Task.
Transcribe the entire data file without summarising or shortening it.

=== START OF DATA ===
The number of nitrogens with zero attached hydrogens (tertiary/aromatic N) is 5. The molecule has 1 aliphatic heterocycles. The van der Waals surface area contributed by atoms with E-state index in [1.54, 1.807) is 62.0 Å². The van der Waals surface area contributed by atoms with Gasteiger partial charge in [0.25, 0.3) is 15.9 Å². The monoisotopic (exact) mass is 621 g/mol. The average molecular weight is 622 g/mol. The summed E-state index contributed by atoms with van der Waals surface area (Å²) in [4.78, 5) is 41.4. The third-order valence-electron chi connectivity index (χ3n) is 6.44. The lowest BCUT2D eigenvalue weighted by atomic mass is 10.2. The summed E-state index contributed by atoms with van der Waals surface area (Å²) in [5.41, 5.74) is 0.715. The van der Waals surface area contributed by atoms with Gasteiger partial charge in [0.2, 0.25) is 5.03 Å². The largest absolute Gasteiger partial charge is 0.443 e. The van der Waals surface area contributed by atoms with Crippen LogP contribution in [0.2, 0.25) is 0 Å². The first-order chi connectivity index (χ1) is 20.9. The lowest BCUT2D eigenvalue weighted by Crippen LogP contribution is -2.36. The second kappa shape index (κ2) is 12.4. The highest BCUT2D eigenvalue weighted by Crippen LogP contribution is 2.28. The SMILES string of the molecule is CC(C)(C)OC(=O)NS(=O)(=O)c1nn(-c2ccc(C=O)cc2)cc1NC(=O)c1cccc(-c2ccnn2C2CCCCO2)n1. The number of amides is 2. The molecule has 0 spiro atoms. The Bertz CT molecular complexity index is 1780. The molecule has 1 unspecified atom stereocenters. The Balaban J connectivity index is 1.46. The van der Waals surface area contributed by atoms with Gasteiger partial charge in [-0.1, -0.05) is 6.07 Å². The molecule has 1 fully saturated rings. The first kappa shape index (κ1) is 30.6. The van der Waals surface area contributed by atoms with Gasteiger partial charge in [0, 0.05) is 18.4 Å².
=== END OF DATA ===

The number of nitrogens with zero attached hydrogens (tertiary/aromatic N) is 5. The molecule has 1 aliphatic heterocycles. The van der Waals surface area contributed by atoms with E-state index in [1.54, 1.807) is 62.0 Å². The van der Waals surface area contributed by atoms with Gasteiger partial charge in [0.25, 0.3) is 15.9 Å². The monoisotopic (exact) mass is 621 g/mol. The average molecular weight is 622 g/mol. The summed E-state index contributed by atoms with van der Waals surface area (Å²) in [4.78, 5) is 41.4. The third-order valence-electron chi connectivity index (χ3n) is 6.44. The lowest BCUT2D eigenvalue weighted by atomic mass is 10.2. The summed E-state index contributed by atoms with van der Waals surface area (Å²) in [5.41, 5.74) is 0.715. The van der Waals surface area contributed by atoms with Gasteiger partial charge in [0.2, 0.25) is 5.03 Å². The largest absolute Gasteiger partial charge is 0.443 e. The van der Waals surface area contributed by atoms with Crippen LogP contribution in [0.2, 0.25) is 0 Å². The first-order chi connectivity index (χ1) is 20.9. The lowest BCUT2D eigenvalue weighted by Crippen LogP contribution is -2.36. The second kappa shape index (κ2) is 12.4. The highest BCUT2D eigenvalue weighted by Crippen LogP contribution is 2.28. The SMILES string of the molecule is CC(C)(C)OC(=O)NS(=O)(=O)c1nn(-c2ccc(C=O)cc2)cc1NC(=O)c1cccc(-c2ccnn2C2CCCCO2)n1. The number of amides is 2. The molecule has 0 spiro atoms. The Bertz CT molecular complexity index is 1780. The molecule has 1 unspecified atom stereocenters. The Balaban J connectivity index is 1.46. The van der Waals surface area contributed by atoms with Gasteiger partial charge in [-0.1, -0.05) is 6.07 Å². The molecule has 1 fully saturated rings. The first kappa shape index (κ1) is 30.6. The van der Waals surface area contributed by atoms with Gasteiger partial charge in [0, 0.05) is 18.4 Å².